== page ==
Innocenti is a physical 2/3 guard at 6-5 and nearly 200 pounds. He’s a high-level defender and had 59 steals last season. Both possess different frames and strengths than Nembhard and Hickman.

The Zags were paper-thin in the backcourt a year ago. Nembhard and Hickman rarely left the court in competitive games. Both played in every game and both showed marked improvement in the second half of the season, despite logging heavy minutes. Battle and Innocenti have the size versatility to play in the backcourt or the wing.

Nearly every transfer that comes to Gonzaga sees his stats drop compared to their previous stop because the Zags have multiple scoring options. That doesn’t mean they aren’t productive and impactful. Ike went from 19.5 points and 9.6 rebounds in 2022 to 16.5 points and 7.4 boards in his first season as a Zag. Ike, who missed the 2023 season with an injury, was a contender for WCC Player of the Year.

Battle averaged 15.0, 21.4, 17.9 and 14.8 points in his past four seasons. He might not reach those figures, but he’ll certainly have a prominent role and it’ll be tough to keep him off the court if he’s providing a spark offensively. Innocenti won’t see the 30-plus minutes he averaged at Tarleton State, but his defensive ability alone will put him in the mix for time, especially for matchups against standout players on GU’s nonconference schedule.

Lawson: Battle immediately becomes my early pick for WCC Sixth Man of the Year after joining a Gonzaga roster that may have two or three other candidates for that award in Braden Huff, Dusty Stromer and potentially Steele Venters.

By choosing GU, which doesn’t have an obvious opening in the starting unit, Battle, at this point in his career, seems to be someone who values winning and culture over personal accolades and playing time. Considering his production near the end of the SEC season, we can assume it wouldn’t have been difficult for Battle to find a high-major program that would’ve promised a starting role and potentially offered the Arkansas transfer a more competitive NIL package.

Adapting to his role at Gonzaga, which many assume will be coming off the bench as a second-unit scorer, shouldn’t actually be too difficult for Battle, who’s only started in roughly one-third of the 101 games he’s played over the past five seasons. Battle can easily fill in for Hickman at the 2 when the senior comes out of the game. When Nembhard subs out, I imagine Hickman assumes primary ball-handler duties and Battle slides in at shooting guard. In certain matchups, Gonzaga should also have the ability to go small with all three guards on the court at the same time.

At this point, it’s much more difficult to peg Innocenti’s role and much will depend on Michael Ajayi’s decision to stay in the NBA draft or return to school. Regardless, the Zags should have more than a few options at the shooting guard/wing positions, and Innocenti gives them something they didn’t have previously, a high-level defender who can guard three or four positions against most opponents. There may be too much competition at the shooting guard/wing positions for Innocenti to carve out a rotation role next season, but with Ajayi and Venters presumably out of the picture he’ll be in line for a starting spot the following year.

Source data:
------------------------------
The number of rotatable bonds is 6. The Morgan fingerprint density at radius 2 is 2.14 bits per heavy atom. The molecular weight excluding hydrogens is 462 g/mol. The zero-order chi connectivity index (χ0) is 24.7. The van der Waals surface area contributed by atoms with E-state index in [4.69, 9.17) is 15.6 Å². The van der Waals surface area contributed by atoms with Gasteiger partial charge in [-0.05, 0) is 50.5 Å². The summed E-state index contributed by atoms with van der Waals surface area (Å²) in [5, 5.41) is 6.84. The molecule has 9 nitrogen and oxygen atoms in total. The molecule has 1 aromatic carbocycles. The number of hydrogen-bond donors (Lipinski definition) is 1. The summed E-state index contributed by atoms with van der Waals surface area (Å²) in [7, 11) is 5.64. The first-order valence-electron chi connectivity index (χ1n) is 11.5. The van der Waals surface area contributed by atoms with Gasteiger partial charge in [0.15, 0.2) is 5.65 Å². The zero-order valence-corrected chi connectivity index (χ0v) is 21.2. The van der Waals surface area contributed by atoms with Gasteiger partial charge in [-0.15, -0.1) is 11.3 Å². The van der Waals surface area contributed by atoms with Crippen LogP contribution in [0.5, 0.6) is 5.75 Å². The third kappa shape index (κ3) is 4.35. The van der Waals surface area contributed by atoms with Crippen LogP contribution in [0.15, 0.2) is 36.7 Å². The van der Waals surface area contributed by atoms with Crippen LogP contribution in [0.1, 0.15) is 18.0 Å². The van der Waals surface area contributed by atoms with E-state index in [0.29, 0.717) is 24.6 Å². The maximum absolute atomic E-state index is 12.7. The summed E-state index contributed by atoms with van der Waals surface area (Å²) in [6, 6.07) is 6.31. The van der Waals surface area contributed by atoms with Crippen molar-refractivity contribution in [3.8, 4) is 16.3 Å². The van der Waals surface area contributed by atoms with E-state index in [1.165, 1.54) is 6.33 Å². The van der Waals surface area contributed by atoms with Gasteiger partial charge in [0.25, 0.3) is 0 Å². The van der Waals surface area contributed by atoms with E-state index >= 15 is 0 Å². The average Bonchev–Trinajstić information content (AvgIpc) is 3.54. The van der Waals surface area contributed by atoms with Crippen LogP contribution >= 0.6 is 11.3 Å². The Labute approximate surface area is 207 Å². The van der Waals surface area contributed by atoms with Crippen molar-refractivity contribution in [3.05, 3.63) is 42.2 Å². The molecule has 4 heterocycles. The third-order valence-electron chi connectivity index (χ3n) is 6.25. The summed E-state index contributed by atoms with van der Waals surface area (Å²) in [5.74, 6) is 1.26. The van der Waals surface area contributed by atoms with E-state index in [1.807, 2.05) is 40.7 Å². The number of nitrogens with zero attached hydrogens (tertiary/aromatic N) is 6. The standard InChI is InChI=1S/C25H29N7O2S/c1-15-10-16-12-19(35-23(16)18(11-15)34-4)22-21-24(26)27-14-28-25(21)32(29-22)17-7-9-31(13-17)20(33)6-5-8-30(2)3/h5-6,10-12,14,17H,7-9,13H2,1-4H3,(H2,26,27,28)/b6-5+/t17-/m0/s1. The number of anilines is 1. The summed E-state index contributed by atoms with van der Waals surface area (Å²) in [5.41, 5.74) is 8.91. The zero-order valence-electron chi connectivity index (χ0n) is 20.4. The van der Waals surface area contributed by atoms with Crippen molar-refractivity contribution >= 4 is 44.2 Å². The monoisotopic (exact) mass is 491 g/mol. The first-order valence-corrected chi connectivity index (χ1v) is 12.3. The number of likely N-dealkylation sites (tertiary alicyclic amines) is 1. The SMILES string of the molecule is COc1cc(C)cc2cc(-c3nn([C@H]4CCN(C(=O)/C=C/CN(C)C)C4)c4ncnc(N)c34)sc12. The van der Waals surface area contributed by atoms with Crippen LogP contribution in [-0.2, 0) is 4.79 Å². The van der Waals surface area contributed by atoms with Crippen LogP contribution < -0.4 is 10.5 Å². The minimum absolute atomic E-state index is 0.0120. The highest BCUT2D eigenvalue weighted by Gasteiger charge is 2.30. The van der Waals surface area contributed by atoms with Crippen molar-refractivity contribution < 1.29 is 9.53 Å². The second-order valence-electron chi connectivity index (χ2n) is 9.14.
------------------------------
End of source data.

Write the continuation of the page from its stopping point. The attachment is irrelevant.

What’s going on at Saint Mary’s? Despite adding Penny Hardaway’s son in the transfer portal recently, do you see the Gaels slipping substantially with all of the departures? And if so, who steps up at No. 2 in the WCC?

Lawson: It wasn’t all that long ago we were overreacting to a 3-5 start to the nonconference season for Saint Mary’s. The Gaels went on to win 23 of their next 26 games, beat Gonzaga twice, win the WCC regular-season and tournament titles and make their 10th NCAA Tournament appearance under Randy Bennett. For that reason alone, I’m not ready to count the Gaels out as a WCC contender in 2024-25, particularly when they return the conference’s reigning player of the year (Augustas Marciulionis) and its top defensive big man (Mitchell Saxen).

That doesn’t mean they don’t have work to do. Bennett loses his top assistant in Justin Joyner, who left for Michigan, and two of the conference’s top players in Aidan Mahaney (UConn) and Joshua Jefferson (Iowa State). The Gaels have generally thrived with older, experienced rosters and players who are intimately familiar with what Bennett wants on both ends of the floor. On paper, Saint Mary’s should still have one of the most talented rosters in the WCC, but Marciulionis, Saxen and to a lesser extent, Harry Wessels, are the only returners who’ve played real minutes for the Gaels.